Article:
Thursday, September 11, 2014

September 11 2014. Lord of the Engines--the remarkable Duke Engines compact, lightweight, valve-less axial engine—and its implications

Exploration is the engine that drives innovation. Innovation drives economic growth. So let's all go exploring.

Edith Widder

The automobile engine will come, and then I will consider my life's work complete.

Rudolf Diesel

The Duke Axial Engine is lighter, more compact and already slightly more powerful than a t...

Axial piston movement pushes a star-shaped reciprocator in the Duke Axial Engine

I tend to associate New Zealand with sheep—but clearly I am selling that country short (not that I have anything against sheep). But, I think it is fair to say that one doesn’t automatically associate New Zealand with advanced technology.

Excellence in rugby? Yes. Ferocious Maori war dances (their rugby team, the All Blacks, starts each game with one—a Haka—to intimidate the opposing team)?  Absolutely. Extraordinary terrain (as seen in THE LORD OF THE RINGS)? Certainly. But cutting edge engineering innovation? I don’t think so.

That may change. Duke Engines, based in Auckland, have taken the internal combustion engine and re-thought it in the most fundamental way. Best to go to Duke Engines website at to see how the engine works. Most new engines are simply more sophisticated and efficient versions of the status quo. The Duke is a radically new approach to engine design—and it is hard not to be impressed by the sheer originality of the design. It’s awesome.

The result yields the following.

  • THERMODYNAMIC EFFICIENCY.  The following is a brief extract from a Gizmag piece

Duke Engines' 3-liter, five cylinder test mule is already making a healthy 215 horsepower and 250 lb-ft of torque at 4,500rpm – slightly outperforming two conventional 3 liter reference engines that weigh nearly 20 percent more and are nearly three times as big for shipping purposes. With an innovative valve-less ported design, the Duke engine appears to be on track to deliver superior performance, higher compression and increased efficiency in an extremely compact and lightweight package with far fewer moving parts than conventional engines. The Duke engine is an axial design, meaning that its five cylinders encircle the drive shaft and run parallel with it. The pistons drive a star-shaped reciprocator, which nutates around the drive shaft, kind of like a spinning coin coming to rest on a table.

  • FUEL FLEXIBILITY.  The Duke will run on any fuel that ignites with a spark plug.
  • MINIMAL VIBRATION. There is a direct relationship between vibration, engine reliability, and passenger comfort. Vibration is destructive and fatiguing. The Duke is nearly vibration free.
  • SIMPLICITY.  Uses significantly fewer parts. Less costly to manufacture. Easier to maintain. More reliable.
  • LIGHTER. Roughly a 20 percent weight saving. That, in itself, yields improved fuel economy.
  • MORE COMPACT.  The Duke is only about a third of the size of a conventional internal combustion engine.

Automobile manufacturers have invested so much in proprietary engine technologies that it is difficult for an outsider to penetrate that particular marketplace—no matter how innovative. Still, the advantages of the Duke seem overwhelming. It seems to me they are particularly compelling for:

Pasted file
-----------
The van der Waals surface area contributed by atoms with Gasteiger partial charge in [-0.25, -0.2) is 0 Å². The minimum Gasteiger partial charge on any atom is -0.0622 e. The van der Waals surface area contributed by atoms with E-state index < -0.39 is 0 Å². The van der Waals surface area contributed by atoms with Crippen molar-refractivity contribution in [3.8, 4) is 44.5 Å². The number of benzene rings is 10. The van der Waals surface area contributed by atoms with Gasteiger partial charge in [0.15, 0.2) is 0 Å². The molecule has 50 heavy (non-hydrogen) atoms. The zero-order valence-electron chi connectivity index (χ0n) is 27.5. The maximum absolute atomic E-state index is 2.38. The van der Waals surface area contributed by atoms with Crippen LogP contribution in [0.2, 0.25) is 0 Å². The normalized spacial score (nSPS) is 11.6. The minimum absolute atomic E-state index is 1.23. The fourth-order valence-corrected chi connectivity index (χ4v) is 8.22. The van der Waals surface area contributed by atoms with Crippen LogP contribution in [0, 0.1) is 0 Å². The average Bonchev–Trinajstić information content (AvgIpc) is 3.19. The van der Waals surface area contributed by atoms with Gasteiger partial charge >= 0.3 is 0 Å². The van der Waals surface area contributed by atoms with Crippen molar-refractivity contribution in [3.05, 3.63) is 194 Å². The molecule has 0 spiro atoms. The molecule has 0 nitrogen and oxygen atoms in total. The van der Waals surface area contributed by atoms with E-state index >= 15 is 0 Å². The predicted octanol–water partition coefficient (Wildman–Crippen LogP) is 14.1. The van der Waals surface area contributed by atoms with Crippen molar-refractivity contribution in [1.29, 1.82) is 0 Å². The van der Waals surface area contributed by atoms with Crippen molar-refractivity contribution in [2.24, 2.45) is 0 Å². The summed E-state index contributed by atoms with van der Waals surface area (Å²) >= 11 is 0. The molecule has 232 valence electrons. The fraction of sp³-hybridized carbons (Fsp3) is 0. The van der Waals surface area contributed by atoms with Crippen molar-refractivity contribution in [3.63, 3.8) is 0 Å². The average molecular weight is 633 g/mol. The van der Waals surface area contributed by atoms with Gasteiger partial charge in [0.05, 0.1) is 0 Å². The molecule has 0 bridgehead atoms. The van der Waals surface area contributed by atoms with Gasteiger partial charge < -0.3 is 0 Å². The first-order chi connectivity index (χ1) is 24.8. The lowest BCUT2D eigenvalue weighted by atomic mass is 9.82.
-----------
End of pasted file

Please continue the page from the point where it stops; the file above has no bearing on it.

A helicopter is sometimes described as “a flying machine that spends its time trying to vibrate itself to pieces.” There is some truth in that. Vibration is enormously significant where rotary aircraft are concerned—as are space and weight. Apart from passenger fatigue, one consequence is that helicopters are maintenance heavy. They have to be. It’s not good if your engine fails and you are in an aircraft without wings. Its even worse if the Jesus Nut vibrates off. Parts get fatigued as well and have to be replaced on a scheduled preventative basis. Think maintenance hours per flying hour. Expensive.

Personally, I think it is about time we moved towards hybrid-electric use in aviation. Here the Duke would be ideal as the compact, lighter, lower maintenance, low vibration generator.

Where the military are concerned, I see endless applications. Aircraft apart, the Duke would be particularly useful in armored vehicles. Here, the whole idea is have as much space under armor as possible while keeping the overall vehicle as light and compact as you can.

‘Light’ is a relative term where armored vehicles are concerned. They are all heavy. They get even heavier over time because, as anti-armor weaponry improves, extra armor tends to be added. A combat loaded M-113 weighs about 14 tons—substantially more if up-armored. An M1A2 Abrams is about 68 tons. There is no standard weight for up-armoring. It depends what, and how much, you use. Think three to 10 tons as a rough guide..

Anyway, you would be surprised by how heavy and bulky the engines of most armored vehicles are—which means they take up a ridiculous amount of that valuable protected space. A Duke engine powered hybrid electric alternative would increase the space under armor dramatically—while having all kinds of other advantages.



By the way, you need more space under armor these days not just because soldiers are becoming bulkier (they are) but to accommodate all the electro-optical gear that is now being employed.

The Duke engine is a development worth keeping an eye on. Is it scalable? I see no reason why not.

THE BEST IS YET TO COME. A point to note is that, although far advanced, the Duke is still in development and still being tweaked and refined. Based upon the findings so far, and the normal pattern of such developments, that suggests that there will be further performance improvements—particularly in terms of fuel economy. At present it is made from conventional materials, but it is clear its weight could be further reduced by using lighter alloys.




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